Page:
By implementing the correct semantic HTML elements, you’re one step closer to a compliant and accessible website. 

Boosts SEO Efforts

As much as semantic HTML can aid in ADA accessibility compliance, it can also have a positive impact on your SEO efforts

Semantic markup makes it easier for search engines to crawl, navigate, and understand your website. It shows crawlers exactly what they should index, ensuring time isn’t wasted on repeated page elements. 

Increases Readability

Developers prefer semantic HTML because it makes code easier to read. With the ability to search for specific HTML elements, developers can carry out updates and improvements more quickly and easily. 

Coding a site with semantic HTML right from the start will ensure you can easily work with different developers in the future if you need to. 

HTML Semantic Tags Examples

Semantic HTML tags generally fall into one of two categories:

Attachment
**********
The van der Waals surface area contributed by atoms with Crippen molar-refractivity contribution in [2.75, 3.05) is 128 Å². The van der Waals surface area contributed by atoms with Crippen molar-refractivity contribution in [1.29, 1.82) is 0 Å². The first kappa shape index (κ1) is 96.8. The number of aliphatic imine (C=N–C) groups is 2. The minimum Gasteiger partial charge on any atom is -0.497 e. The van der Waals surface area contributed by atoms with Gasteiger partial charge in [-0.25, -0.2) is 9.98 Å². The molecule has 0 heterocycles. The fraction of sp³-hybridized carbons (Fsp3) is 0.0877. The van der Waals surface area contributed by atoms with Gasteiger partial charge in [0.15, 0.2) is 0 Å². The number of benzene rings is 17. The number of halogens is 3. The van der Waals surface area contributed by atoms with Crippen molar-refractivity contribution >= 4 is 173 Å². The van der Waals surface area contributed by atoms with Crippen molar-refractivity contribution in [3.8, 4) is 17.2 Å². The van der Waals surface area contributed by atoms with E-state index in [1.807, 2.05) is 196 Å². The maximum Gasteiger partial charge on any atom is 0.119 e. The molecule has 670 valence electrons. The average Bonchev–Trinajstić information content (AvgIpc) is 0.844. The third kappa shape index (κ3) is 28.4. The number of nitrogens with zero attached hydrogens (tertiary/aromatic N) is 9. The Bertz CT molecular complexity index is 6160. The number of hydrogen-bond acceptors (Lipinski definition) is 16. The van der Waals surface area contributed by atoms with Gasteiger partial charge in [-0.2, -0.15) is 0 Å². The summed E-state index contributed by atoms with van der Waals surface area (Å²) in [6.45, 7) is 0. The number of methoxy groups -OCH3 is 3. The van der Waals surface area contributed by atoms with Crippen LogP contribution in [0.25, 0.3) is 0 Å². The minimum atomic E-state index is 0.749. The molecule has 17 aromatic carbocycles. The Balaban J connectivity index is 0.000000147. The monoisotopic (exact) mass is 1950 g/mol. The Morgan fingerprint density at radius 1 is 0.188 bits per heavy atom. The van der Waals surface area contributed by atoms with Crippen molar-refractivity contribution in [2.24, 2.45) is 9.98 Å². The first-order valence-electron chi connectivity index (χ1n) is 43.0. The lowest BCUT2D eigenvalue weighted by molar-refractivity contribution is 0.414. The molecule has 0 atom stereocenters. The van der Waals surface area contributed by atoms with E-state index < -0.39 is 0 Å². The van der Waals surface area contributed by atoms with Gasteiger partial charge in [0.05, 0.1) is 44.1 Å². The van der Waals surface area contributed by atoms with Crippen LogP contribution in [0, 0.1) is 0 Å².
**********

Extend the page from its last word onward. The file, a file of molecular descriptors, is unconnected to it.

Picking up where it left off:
Tags for structure:

  • <header> & <footer>: A header tag contains the introductory information of a page or section while the footer would include contact and copyright details.

  • <nav>: This tag is used for any navigation links and is often nested in the <header> and/or <footer> tag. 

  • <main>: Only one of these tags is used per page and will highlight the body of your copy. 

  • <article>: The article tag could define a blog post or even a self-contained item. <article> tags indicates an element/piece of content that can exist by itself and keep context and meaning, if placed anywhere else.

  • <section>: Using the <section> tag will help group similar types of content together. The types of content need to be contextually related for the tag to have meaning.

  • <aside>: If you want to highlight any non-essential content, you can use the <aside> tag. 

Tags for text:

  • <H1 – H6>: Header tags mark the headings of content in order of importance, with <H1> being the most important. 

  • <p>: This tag highlights a standalone paragraph of text.

  • <a>: Hyperlink HTML tags help developers and search engines identify links within content. 

  • <ol> & <ul>: These tags are used for lists, with <ol> indicating an ordered list (numbered) and <ul> indicating an unordered list (bullet points).

  • <q>: For any content that has a quote, you would use the blockquote tag. 

  • <em> & <strong>: These tags are used to emphasize important information. 

  • <code>: A code tag will highlight a block of computer code.